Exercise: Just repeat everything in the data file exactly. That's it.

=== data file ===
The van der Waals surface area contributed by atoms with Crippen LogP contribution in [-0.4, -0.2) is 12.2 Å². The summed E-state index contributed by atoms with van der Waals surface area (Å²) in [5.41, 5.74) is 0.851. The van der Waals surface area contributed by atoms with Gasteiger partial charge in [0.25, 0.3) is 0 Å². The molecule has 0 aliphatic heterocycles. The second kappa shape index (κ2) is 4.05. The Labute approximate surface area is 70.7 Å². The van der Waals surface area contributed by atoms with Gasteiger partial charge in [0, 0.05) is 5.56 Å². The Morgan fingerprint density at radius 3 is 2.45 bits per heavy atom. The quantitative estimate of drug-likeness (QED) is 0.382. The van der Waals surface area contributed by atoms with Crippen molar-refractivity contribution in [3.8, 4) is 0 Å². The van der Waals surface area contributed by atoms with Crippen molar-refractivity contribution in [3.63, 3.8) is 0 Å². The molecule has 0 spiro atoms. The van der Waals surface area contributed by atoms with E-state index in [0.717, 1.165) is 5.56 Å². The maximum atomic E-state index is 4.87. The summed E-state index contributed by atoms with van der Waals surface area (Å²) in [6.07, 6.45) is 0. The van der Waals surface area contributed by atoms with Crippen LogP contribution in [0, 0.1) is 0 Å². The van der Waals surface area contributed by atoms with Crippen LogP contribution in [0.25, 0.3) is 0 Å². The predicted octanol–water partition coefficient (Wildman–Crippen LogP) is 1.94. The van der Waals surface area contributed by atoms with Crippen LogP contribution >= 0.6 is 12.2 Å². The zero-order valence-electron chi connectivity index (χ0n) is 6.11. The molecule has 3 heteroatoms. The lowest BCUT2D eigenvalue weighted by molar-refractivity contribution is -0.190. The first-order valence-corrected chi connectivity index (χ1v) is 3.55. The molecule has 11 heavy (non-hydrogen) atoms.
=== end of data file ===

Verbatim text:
The van der Waals surface area contributed by atoms with Crippen LogP contribution in [-0.4, -0.2) is 12.2 Å². The summed E-state index contributed by atoms with van der Waals surface area (Å²) in [5.41, 5.74) is 0.851. The van der Waals surface area contributed by atoms with Gasteiger partial charge in [0.25, 0.3) is 0 Å². The molecule has 0 aliphatic heterocycles. The second kappa shape index (κ2) is 4.05. The Labute approximate surface area is 70.7 Å². The van der Waals surface area contributed by atoms with Gasteiger partial charge in [0, 0.05) is 5.56 Å². The Morgan fingerprint density at radius 3 is 2.45 bits per heavy atom. The quantitative estimate of drug-likeness (QED) is 0.382. The van der Waals surface area contributed by atoms with Crippen molar-refractivity contribution in [3.8, 4) is 0 Å². The van der Waals surface area contributed by atoms with Crippen molar-refractivity contribution in [3.63, 3.8) is 0 Å². The molecule has 0 spiro atoms. The van der Waals surface area contributed by atoms with E-state index in [0.717, 1.165) is 5.56 Å². The maximum atomic E-state index is 4.87. The summed E-state index contributed by atoms with van der Waals surface area (Å²) in [6.07, 6.45) is 0. The van der Waals surface area contributed by atoms with Crippen LogP contribution in [0, 0.1) is 0 Å². The van der Waals surface area contributed by atoms with Crippen LogP contribution in [0.25, 0.3) is 0 Å². The predicted octanol–water partition coefficient (Wildman–Crippen LogP) is 1.94. The van der Waals surface area contributed by atoms with Crippen LogP contribution >= 0.6 is 12.2 Å². The zero-order valence-electron chi connectivity index (χ0n) is 6.11. The molecule has 3 heteroatoms. The lowest BCUT2D eigenvalue weighted by molar-refractivity contribution is -0.190. The first-order valence-corrected chi connectivity index (χ1v) is 3.55. The molecule has 11 heavy (non-hydrogen) atoms.